“Luke,” I say at last. “What’s going on? Is there some kind of hitch with your deal?”
“No,” says Luke without moving.
“So what did Michael mean when he said, ‘That all depends’? And all that stuff about them changing the goalposts?”
I lean forward and try to take his hand, but Luke doesn’t respond. As I gaze at him in anxious silence, I gradually become aware of the background chatter and music all around us in the dim bar. At the next table a woman’s opening a little box from Tiffany’s and gasping — something which would normally have me throwing my napkin onto the floor and sidling over to see what she’s got. But this time I’m too concerned.
“Luke?” I lean forward. “Come on, tell me. Is there a problem?”
“No,” says Luke shortly, and tips his glass back into his mouth. “There’s no problem. Things are fine. Come on, let’s go.”
I WAKE UP the next morning with a pounding headache. We went on from the Royalton to someplace for dinner, and I drank even more there — and I can’t even remember getting back to the hotel. Thank God I don’t have an interview today. To be honest, I could quite happily spend the whole day in bed with Luke.
Except that Luke is already up, sitting by the window, talking grimly into the phone.
“OK, Michael. I’ll talk to Greg today. God knows. I have no idea.” He listens for a bit. “That may be the case. But I’m not having a second deal collapse on us.” There’s a pause. “Yes, but that would put us back — what, six months? OK. I hear what you’re saying. Yes, I will. Cheers.”
He puts down the receiver and stares tensely out of the window, and I rub my sleepy face, trying to remember if I packed any aspirin.
“Luke, what’s wrong?”
“You’re awake,” says Luke, turning round, and gives me a quick smile. “Did you sleep well?”
“What’s wrong?” I repeat, ignoring him. “What’s wrong with the deal?”
“Everything’s fine,” says Luke shortly, and turns back to the window.
“Everything isn’t fine!” I retort. “Luke, I’m not blind. I’m not deaf. I can tell something’s up.”
“A minor blip,” says Luke after a pause. “You don’t need to worry about it.” He reaches for the phone again. “Shall I order you some breakfast? What would you like?”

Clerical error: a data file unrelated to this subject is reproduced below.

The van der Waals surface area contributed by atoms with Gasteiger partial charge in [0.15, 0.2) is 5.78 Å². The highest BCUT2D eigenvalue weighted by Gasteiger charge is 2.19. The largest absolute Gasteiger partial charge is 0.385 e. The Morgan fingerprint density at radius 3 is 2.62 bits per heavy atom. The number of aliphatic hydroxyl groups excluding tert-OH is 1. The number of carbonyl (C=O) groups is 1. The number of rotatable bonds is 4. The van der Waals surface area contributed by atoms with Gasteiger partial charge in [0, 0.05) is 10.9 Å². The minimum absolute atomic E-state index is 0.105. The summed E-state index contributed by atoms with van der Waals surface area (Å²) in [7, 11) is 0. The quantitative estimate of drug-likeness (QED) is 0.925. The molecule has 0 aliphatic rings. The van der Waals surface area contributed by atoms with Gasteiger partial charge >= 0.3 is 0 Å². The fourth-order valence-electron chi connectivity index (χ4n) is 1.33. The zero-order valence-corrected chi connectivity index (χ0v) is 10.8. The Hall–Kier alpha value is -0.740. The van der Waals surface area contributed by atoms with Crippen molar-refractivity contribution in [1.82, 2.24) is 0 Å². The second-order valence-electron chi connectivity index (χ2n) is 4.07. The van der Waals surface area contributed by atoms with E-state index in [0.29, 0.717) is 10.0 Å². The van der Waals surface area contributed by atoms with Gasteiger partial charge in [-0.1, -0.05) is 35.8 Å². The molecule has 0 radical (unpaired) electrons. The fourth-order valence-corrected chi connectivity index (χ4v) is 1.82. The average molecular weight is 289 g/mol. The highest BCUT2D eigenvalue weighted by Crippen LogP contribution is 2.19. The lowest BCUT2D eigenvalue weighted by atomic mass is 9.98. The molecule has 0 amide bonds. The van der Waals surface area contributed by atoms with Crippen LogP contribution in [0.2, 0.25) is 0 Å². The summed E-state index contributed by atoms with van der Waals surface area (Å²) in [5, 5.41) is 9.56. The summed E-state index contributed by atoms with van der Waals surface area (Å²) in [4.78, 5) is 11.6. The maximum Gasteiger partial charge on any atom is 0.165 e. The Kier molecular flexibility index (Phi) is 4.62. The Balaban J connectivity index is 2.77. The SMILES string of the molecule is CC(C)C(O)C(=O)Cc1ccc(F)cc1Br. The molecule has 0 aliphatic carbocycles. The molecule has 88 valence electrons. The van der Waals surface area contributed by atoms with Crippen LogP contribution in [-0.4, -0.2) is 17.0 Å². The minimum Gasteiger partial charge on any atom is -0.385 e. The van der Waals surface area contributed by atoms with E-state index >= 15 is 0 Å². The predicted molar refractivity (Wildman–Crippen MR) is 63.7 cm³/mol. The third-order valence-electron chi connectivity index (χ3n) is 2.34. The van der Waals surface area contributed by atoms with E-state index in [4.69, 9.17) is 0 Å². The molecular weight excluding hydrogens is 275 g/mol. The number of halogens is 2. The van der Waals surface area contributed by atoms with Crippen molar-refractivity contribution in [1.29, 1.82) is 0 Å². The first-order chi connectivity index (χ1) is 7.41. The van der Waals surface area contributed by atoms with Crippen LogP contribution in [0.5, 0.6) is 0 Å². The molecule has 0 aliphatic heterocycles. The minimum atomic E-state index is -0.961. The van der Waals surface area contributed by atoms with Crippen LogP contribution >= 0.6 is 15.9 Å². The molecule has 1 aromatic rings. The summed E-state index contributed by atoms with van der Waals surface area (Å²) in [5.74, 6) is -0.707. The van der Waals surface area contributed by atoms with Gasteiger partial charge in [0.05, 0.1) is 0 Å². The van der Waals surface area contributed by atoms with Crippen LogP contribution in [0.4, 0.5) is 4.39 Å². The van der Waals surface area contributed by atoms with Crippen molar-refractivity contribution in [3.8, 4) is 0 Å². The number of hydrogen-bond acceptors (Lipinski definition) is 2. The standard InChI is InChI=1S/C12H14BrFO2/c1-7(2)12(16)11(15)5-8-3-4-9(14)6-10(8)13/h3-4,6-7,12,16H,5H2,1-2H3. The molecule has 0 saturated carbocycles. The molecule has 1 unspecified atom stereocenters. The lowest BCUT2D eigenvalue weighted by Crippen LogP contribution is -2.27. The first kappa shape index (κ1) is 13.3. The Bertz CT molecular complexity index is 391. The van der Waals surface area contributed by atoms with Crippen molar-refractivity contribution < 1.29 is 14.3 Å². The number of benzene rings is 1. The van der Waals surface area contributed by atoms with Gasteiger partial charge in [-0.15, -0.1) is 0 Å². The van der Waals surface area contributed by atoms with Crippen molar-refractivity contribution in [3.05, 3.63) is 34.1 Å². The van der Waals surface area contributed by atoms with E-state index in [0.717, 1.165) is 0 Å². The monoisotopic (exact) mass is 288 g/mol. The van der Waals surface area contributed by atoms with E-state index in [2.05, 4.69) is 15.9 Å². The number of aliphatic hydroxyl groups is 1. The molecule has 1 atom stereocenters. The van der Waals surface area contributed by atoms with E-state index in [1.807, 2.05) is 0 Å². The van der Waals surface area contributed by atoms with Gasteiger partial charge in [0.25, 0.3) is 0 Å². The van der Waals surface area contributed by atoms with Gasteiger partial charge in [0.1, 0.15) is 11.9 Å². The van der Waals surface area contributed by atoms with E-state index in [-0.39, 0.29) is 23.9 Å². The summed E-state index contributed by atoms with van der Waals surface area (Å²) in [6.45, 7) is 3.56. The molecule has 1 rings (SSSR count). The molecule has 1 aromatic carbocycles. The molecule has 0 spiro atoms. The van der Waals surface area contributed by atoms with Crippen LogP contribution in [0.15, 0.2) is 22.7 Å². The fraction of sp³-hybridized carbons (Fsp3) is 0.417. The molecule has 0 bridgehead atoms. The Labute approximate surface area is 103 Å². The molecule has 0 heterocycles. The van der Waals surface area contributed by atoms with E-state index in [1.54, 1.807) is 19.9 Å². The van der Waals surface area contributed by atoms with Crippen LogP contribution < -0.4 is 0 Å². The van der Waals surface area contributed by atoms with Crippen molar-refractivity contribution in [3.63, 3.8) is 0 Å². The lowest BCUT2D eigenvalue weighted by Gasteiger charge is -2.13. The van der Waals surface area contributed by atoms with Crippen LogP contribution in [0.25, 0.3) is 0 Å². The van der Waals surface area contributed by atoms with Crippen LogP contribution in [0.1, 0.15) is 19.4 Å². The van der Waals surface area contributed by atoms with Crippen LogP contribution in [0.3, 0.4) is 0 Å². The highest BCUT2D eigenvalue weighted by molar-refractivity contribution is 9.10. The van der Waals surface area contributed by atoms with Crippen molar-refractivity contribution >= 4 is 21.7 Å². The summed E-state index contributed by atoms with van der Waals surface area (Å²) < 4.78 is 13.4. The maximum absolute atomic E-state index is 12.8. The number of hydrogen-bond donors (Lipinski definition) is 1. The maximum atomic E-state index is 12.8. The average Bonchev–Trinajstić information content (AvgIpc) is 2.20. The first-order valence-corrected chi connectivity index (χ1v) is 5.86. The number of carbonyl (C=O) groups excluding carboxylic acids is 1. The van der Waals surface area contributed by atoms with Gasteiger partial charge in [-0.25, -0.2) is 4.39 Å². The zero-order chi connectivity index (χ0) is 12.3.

“Stop it!” I cry frustratedly. “Luke, I’m not some… some stranger! We’re going to live together, for God’s sake! I’m on your side. Just tell me what’s really going on. Is your deal in trouble?”
There’s silence — and for an awful moment I think Luke’s going to tell me to mind my own business. But then he pushes his hands through his hair, exhales sharply, and looks up.
“You’re right. The truth is, one of our backers is getting nervous.”
“Oh,” I say, and pull a face. “Why?”
“Because some fucking rumor’s going around that we’re about to lose Bank of London.”
“Really?” I stare at him, feeling a cold dismay creep down my back. Even I know how important Bank of London is to Brandon Communications. They were one of Luke’s first clients — and they still bring in about a quarter of the money the company makes every year. “Why would people be saying that?”
“Fuck knows.” He pushes his hair back with his hands. “Bank of London denies it completely, of course. But then, they would. And of course it doesn’t help that I’m here, not there…”
“So are you going to fly back to London?”
“No.” He looks up. “That would give out completely the wrong signals. Things are shaky enough here already. If I suddenly disappear…” He shakes his head and I stare at him apprehensively.
“So — what happens if your backer pulls out?”
“We find someone else.”
“But what if you can’t? Will you have to give up on coming to New York?”
Luke turns to look at me — and he’s suddenly got that blank, scary expression that used to make me want to run away from him at press conferences.
“Not an option.”
“But I mean, you’ve got a really successful business in London,” I persist. “I mean, you don’t have to set up one in New York, do you? You could just…”
I tail away at the look on his face.
“Right,” I say nervously. “Well — I’m sure it’ll all be OK. In the end.”